Clues can be just about anywhere and like the era it's based on, clues in the '70s Room are free-form. They aren't sequential, and can be audio or visual. You and your partner(s) find them and figure out how they fit together in order to crack the lock and break free.

The Cabin in the Woods Room goes in another direction. "Some people think it'll be scary, but we're going for more of a creepy feel," Mylene says. Mission accomplished. The room, which is suitable for patrons as young as 7 and old as 85, is hella creepy. Still, "we have to make sure no one will freak out or have a heart attack in there."

Without giving it all away, the experience begins with total black-out goggles. The sensory deprivation is disorienting, but it heightens your sensitivity to temperature, sounds — clues. When you're finally granted some limited vision, what you see is enough to make fans of Supernatural, Sleepy Hollow or the occult mystery genre in general pee their pants a little, in the good way.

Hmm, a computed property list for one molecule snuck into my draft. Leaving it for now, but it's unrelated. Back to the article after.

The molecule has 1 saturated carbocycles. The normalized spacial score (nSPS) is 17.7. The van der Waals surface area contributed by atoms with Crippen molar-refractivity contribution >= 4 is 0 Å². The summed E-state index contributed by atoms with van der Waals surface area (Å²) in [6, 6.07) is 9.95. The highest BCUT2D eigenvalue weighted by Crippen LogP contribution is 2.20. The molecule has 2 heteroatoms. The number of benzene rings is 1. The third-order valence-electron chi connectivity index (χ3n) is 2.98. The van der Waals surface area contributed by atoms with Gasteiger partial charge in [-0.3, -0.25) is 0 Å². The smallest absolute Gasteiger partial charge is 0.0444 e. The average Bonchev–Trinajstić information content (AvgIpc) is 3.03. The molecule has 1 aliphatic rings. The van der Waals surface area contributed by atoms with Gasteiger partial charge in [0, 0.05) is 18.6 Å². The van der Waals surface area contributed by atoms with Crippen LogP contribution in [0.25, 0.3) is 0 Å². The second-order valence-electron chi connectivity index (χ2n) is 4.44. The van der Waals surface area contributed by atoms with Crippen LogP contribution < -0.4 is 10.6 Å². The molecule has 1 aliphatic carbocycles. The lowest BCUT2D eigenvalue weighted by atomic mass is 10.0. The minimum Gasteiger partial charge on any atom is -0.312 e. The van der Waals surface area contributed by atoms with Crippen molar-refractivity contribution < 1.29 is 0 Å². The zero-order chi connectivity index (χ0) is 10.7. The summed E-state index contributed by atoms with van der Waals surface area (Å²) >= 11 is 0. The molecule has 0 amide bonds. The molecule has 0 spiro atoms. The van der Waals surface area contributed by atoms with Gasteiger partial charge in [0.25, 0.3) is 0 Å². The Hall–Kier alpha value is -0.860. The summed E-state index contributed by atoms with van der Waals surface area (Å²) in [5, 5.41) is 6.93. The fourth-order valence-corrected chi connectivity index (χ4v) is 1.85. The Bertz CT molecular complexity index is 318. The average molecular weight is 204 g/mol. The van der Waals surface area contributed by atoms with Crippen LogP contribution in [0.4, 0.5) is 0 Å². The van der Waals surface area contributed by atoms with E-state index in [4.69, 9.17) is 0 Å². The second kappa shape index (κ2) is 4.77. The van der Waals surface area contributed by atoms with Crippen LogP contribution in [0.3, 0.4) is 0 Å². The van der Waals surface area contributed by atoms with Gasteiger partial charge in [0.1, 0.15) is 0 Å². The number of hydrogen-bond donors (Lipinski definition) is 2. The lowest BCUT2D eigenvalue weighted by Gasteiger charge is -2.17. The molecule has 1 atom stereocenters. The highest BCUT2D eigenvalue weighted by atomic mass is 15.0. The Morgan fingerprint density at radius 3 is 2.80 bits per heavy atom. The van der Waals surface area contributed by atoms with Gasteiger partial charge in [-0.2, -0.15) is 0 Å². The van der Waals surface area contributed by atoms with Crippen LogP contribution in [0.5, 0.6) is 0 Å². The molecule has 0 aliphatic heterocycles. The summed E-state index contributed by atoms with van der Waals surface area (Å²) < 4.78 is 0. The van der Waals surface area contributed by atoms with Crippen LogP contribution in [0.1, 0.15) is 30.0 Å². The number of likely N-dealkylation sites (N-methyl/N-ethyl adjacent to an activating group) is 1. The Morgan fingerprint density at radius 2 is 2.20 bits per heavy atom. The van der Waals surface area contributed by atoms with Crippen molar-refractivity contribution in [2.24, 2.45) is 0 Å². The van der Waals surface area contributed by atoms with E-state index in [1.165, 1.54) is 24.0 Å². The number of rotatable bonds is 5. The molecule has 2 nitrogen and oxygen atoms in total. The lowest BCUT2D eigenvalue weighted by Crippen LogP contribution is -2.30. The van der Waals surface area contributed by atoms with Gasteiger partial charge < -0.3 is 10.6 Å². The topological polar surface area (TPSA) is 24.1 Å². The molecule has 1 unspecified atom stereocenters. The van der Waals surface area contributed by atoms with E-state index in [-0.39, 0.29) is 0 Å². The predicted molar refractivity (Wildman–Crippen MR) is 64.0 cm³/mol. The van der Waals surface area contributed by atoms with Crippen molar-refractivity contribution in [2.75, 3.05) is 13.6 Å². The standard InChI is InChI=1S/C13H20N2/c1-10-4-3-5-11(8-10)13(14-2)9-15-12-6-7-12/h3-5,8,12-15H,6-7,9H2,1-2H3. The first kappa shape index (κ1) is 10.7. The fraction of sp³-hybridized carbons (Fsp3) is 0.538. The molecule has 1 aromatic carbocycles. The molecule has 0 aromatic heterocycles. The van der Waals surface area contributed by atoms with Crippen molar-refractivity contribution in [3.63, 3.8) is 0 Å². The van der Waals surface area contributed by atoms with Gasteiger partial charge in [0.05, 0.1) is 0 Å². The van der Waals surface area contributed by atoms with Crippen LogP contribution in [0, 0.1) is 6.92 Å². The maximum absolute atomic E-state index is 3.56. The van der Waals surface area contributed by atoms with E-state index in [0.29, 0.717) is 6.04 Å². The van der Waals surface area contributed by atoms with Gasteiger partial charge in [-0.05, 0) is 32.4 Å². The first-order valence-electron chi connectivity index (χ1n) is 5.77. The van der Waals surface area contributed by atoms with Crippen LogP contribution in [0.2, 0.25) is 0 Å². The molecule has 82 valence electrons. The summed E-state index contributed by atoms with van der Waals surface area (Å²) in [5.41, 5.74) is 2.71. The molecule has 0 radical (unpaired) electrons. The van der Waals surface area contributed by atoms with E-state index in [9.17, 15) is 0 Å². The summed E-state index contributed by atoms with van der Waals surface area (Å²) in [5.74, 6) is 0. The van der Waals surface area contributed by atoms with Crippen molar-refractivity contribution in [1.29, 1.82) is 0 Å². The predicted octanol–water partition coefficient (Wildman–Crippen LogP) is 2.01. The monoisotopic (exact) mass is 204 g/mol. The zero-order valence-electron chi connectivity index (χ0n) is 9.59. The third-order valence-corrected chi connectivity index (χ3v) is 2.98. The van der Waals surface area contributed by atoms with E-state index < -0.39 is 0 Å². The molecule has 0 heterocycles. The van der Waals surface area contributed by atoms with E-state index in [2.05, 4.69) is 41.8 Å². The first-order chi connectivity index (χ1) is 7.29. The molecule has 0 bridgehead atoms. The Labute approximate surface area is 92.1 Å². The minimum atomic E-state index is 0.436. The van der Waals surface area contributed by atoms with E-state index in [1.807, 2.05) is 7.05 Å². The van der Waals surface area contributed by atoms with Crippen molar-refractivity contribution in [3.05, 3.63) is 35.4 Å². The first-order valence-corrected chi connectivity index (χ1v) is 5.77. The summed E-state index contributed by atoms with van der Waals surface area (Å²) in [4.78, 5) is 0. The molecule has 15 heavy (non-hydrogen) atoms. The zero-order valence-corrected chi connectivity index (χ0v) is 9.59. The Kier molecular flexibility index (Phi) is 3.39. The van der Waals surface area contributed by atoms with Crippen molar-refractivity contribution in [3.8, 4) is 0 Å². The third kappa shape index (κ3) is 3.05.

It's fun, especially for couples with a darker sense of humor. But is it romantic? "Escaping requires teamwork. Me and my husband love this type of thing because it allows you to see your partner in a different way. Maybe they analyze a clue in a totally unexpected way and it springs you free," Mylene says.

The activity is also ripe for role-play. Maybe you're the genius sociopath detective, or the innocent babe with a streak of iron in her blood. Dress the part and get into the scene, unraveling the clues as you tease each other. But don't go further than that. You are being watched — and laughed at — on camera.

They've had couples bond on a first date, and many celebrate anniversaries and birthdays with them. One man staged his proposal and had them hide the ring in the room. While 10:30 p.m. is the last possible booking time on weekends, Mylene says it's good to schedule a meal after the activity if it's a dinner date.